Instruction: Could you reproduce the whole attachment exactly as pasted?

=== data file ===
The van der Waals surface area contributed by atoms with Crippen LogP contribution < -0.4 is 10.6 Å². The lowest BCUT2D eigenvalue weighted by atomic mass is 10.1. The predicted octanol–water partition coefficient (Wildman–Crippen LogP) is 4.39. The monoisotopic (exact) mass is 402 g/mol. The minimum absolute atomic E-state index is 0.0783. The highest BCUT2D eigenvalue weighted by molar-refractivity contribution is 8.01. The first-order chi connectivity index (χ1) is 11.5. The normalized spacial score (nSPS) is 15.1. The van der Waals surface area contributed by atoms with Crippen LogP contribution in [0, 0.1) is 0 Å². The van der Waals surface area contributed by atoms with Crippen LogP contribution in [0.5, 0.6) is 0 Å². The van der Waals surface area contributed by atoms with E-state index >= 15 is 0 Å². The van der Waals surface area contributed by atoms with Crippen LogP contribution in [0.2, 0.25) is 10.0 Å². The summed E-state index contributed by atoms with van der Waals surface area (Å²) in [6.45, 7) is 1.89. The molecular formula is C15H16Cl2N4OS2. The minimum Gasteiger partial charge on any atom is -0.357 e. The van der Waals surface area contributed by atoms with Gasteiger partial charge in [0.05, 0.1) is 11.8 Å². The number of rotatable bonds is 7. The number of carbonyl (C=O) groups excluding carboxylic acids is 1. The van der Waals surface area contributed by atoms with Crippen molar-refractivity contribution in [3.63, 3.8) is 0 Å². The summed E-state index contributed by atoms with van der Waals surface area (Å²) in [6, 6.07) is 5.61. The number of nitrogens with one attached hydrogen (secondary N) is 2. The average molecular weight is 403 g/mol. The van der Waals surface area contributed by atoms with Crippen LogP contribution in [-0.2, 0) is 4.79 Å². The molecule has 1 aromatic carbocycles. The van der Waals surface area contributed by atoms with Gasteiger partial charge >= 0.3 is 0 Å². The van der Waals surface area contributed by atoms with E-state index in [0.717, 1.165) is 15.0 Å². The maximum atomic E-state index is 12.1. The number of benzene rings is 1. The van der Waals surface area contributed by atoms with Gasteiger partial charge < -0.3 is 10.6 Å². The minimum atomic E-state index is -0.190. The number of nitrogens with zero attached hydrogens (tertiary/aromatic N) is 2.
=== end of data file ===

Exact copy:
The van der Waals surface area contributed by atoms with Crippen LogP contribution < -0.4 is 10.6 Å². The lowest BCUT2D eigenvalue weighted by atomic mass is 10.1. The predicted octanol–water partition coefficient (Wildman–Crippen LogP) is 4.39. The monoisotopic (exact) mass is 402 g/mol. The minimum absolute atomic E-state index is 0.0783. The highest BCUT2D eigenvalue weighted by molar-refractivity contribution is 8.01. The first-order chi connectivity index (χ1) is 11.5. The normalized spacial score (nSPS) is 15.1. The van der Waals surface area contributed by atoms with Crippen LogP contribution in [0, 0.1) is 0 Å². The van der Waals surface area contributed by atoms with Crippen LogP contribution in [0.5, 0.6) is 0 Å². The van der Waals surface area contributed by atoms with E-state index >= 15 is 0 Å². The van der Waals surface area contributed by atoms with Crippen LogP contribution in [0.2, 0.25) is 10.0 Å². The summed E-state index contributed by atoms with van der Waals surface area (Å²) in [6.45, 7) is 1.89. The molecular formula is C15H16Cl2N4OS2. The minimum Gasteiger partial charge on any atom is -0.357 e. The van der Waals surface area contributed by atoms with Gasteiger partial charge in [0.05, 0.1) is 11.8 Å². The number of rotatable bonds is 7. The number of carbonyl (C=O) groups excluding carboxylic acids is 1. The van der Waals surface area contributed by atoms with Crippen molar-refractivity contribution in [3.63, 3.8) is 0 Å². The summed E-state index contributed by atoms with van der Waals surface area (Å²) in [6, 6.07) is 5.61. The number of nitrogens with one attached hydrogen (secondary N) is 2. The average molecular weight is 403 g/mol. The van der Waals surface area contributed by atoms with Crippen LogP contribution in [-0.2, 0) is 4.79 Å². The molecule has 1 aromatic carbocycles. The van der Waals surface area contributed by atoms with Gasteiger partial charge >= 0.3 is 0 Å². The van der Waals surface area contributed by atoms with E-state index in [0.717, 1.165) is 15.0 Å². The maximum atomic E-state index is 12.1. The number of benzene rings is 1. The van der Waals surface area contributed by atoms with Gasteiger partial charge < -0.3 is 10.6 Å². The minimum atomic E-state index is -0.190. The number of nitrogens with zero attached hydrogens (tertiary/aromatic N) is 2.